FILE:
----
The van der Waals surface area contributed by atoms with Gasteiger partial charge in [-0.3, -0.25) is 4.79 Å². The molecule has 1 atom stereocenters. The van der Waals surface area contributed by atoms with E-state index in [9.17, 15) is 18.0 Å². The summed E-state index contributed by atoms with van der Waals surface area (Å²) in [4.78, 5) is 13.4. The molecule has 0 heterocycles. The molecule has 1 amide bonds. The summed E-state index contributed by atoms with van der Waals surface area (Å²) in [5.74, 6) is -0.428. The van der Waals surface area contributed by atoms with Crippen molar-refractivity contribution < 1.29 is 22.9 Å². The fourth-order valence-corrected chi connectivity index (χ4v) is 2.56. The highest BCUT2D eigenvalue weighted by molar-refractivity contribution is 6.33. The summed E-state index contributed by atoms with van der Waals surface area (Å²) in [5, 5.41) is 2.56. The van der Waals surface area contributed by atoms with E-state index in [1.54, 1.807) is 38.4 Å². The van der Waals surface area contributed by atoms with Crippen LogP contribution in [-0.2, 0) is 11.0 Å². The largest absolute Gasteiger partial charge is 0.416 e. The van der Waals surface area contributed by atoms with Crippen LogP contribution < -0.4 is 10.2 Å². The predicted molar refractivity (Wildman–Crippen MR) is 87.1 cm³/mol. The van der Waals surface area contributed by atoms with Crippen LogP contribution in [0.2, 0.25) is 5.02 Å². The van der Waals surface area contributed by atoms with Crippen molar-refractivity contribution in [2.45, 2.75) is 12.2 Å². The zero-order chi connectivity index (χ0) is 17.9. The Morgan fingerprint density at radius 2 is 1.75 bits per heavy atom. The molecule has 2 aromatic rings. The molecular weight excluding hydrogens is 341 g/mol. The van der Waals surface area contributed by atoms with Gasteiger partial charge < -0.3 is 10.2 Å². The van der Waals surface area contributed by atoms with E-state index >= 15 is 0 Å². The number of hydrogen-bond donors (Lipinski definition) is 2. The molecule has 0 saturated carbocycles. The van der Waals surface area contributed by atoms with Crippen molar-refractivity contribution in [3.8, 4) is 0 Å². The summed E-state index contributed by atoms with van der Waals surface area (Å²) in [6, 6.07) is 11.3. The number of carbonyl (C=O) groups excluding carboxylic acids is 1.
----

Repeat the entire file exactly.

The van der Waals surface area contributed by atoms with Gasteiger partial charge in [-0.3, -0.25) is 4.79 Å². The molecule has 1 atom stereocenters. The van der Waals surface area contributed by atoms with E-state index in [9.17, 15) is 18.0 Å². The summed E-state index contributed by atoms with van der Waals surface area (Å²) in [4.78, 5) is 13.4. The molecule has 0 heterocycles. The molecule has 1 amide bonds. The summed E-state index contributed by atoms with van der Waals surface area (Å²) in [5.74, 6) is -0.428. The van der Waals surface area contributed by atoms with Crippen molar-refractivity contribution < 1.29 is 22.9 Å². The fourth-order valence-corrected chi connectivity index (χ4v) is 2.56. The highest BCUT2D eigenvalue weighted by molar-refractivity contribution is 6.33. The summed E-state index contributed by atoms with van der Waals surface area (Å²) in [5, 5.41) is 2.56. The van der Waals surface area contributed by atoms with E-state index in [1.54, 1.807) is 38.4 Å². The van der Waals surface area contributed by atoms with Crippen LogP contribution in [-0.2, 0) is 11.0 Å². The largest absolute Gasteiger partial charge is 0.416 e. The van der Waals surface area contributed by atoms with Crippen LogP contribution < -0.4 is 10.2 Å². The predicted molar refractivity (Wildman–Crippen MR) is 87.1 cm³/mol. The van der Waals surface area contributed by atoms with Crippen LogP contribution in [0.2, 0.25) is 5.02 Å². The van der Waals surface area contributed by atoms with Crippen molar-refractivity contribution in [2.45, 2.75) is 12.2 Å². The zero-order chi connectivity index (χ0) is 17.9. The Morgan fingerprint density at radius 2 is 1.75 bits per heavy atom. The molecule has 2 aromatic rings. The molecular weight excluding hydrogens is 341 g/mol. The van der Waals surface area contributed by atoms with Gasteiger partial charge < -0.3 is 10.2 Å². The van der Waals surface area contributed by atoms with E-state index >= 15 is 0 Å². The number of hydrogen-bond donors (Lipinski definition) is 2. The molecule has 0 saturated carbocycles. The van der Waals surface area contributed by atoms with Crippen molar-refractivity contribution in [3.8, 4) is 0 Å². The summed E-state index contributed by atoms with van der Waals surface area (Å²) in [6, 6.07) is 11.3. The number of carbonyl (C=O) groups excluding carboxylic acids is 1.